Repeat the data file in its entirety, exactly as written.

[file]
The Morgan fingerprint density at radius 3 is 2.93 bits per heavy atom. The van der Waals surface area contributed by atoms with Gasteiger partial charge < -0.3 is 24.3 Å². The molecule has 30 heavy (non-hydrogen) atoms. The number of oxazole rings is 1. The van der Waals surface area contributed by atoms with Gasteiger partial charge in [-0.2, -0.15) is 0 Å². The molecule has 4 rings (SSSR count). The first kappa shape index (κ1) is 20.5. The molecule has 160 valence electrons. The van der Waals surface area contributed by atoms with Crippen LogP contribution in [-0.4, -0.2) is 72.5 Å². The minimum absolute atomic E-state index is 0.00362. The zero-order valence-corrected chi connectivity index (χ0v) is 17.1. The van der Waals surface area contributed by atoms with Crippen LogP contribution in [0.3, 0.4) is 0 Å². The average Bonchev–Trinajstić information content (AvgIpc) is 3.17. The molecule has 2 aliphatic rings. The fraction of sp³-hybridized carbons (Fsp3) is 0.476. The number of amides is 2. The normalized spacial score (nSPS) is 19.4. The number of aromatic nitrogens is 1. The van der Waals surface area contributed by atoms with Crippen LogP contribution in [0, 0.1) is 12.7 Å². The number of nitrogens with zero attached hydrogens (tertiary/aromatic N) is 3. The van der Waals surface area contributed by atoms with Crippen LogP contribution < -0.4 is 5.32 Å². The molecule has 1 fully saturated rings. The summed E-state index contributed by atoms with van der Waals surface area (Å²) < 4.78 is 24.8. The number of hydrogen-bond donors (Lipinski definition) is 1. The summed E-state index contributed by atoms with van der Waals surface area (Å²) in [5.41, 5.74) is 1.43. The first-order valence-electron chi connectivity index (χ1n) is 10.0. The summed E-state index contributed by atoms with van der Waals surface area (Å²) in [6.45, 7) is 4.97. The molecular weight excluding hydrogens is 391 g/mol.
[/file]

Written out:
The Morgan fingerprint density at radius 3 is 2.93 bits per heavy atom. The van der Waals surface area contributed by atoms with Gasteiger partial charge < -0.3 is 24.3 Å². The molecule has 30 heavy (non-hydrogen) atoms. The number of oxazole rings is 1. The van der Waals surface area contributed by atoms with Gasteiger partial charge in [-0.2, -0.15) is 0 Å². The molecule has 4 rings (SSSR count). The first kappa shape index (κ1) is 20.5. The molecule has 160 valence electrons. The van der Waals surface area contributed by atoms with Crippen LogP contribution in [-0.4, -0.2) is 72.5 Å². The minimum absolute atomic E-state index is 0.00362. The zero-order valence-corrected chi connectivity index (χ0v) is 17.1. The van der Waals surface area contributed by atoms with Crippen LogP contribution in [0.3, 0.4) is 0 Å². The average Bonchev–Trinajstić information content (AvgIpc) is 3.17. The molecule has 2 aliphatic rings. The fraction of sp³-hybridized carbons (Fsp3) is 0.476. The number of amides is 2. The normalized spacial score (nSPS) is 19.4. The number of aromatic nitrogens is 1. The van der Waals surface area contributed by atoms with Crippen LogP contribution in [0, 0.1) is 12.7 Å². The number of nitrogens with zero attached hydrogens (tertiary/aromatic N) is 3. The van der Waals surface area contributed by atoms with Crippen LogP contribution < -0.4 is 5.32 Å². The molecule has 1 fully saturated rings. The summed E-state index contributed by atoms with van der Waals surface area (Å²) < 4.78 is 24.8. The number of hydrogen-bond donors (Lipinski definition) is 1. The summed E-state index contributed by atoms with van der Waals surface area (Å²) in [5.41, 5.74) is 1.43. The first-order valence-electron chi connectivity index (χ1n) is 10.0. The summed E-state index contributed by atoms with van der Waals surface area (Å²) in [6.45, 7) is 4.97. The molecular weight excluding hydrogens is 391 g/mol.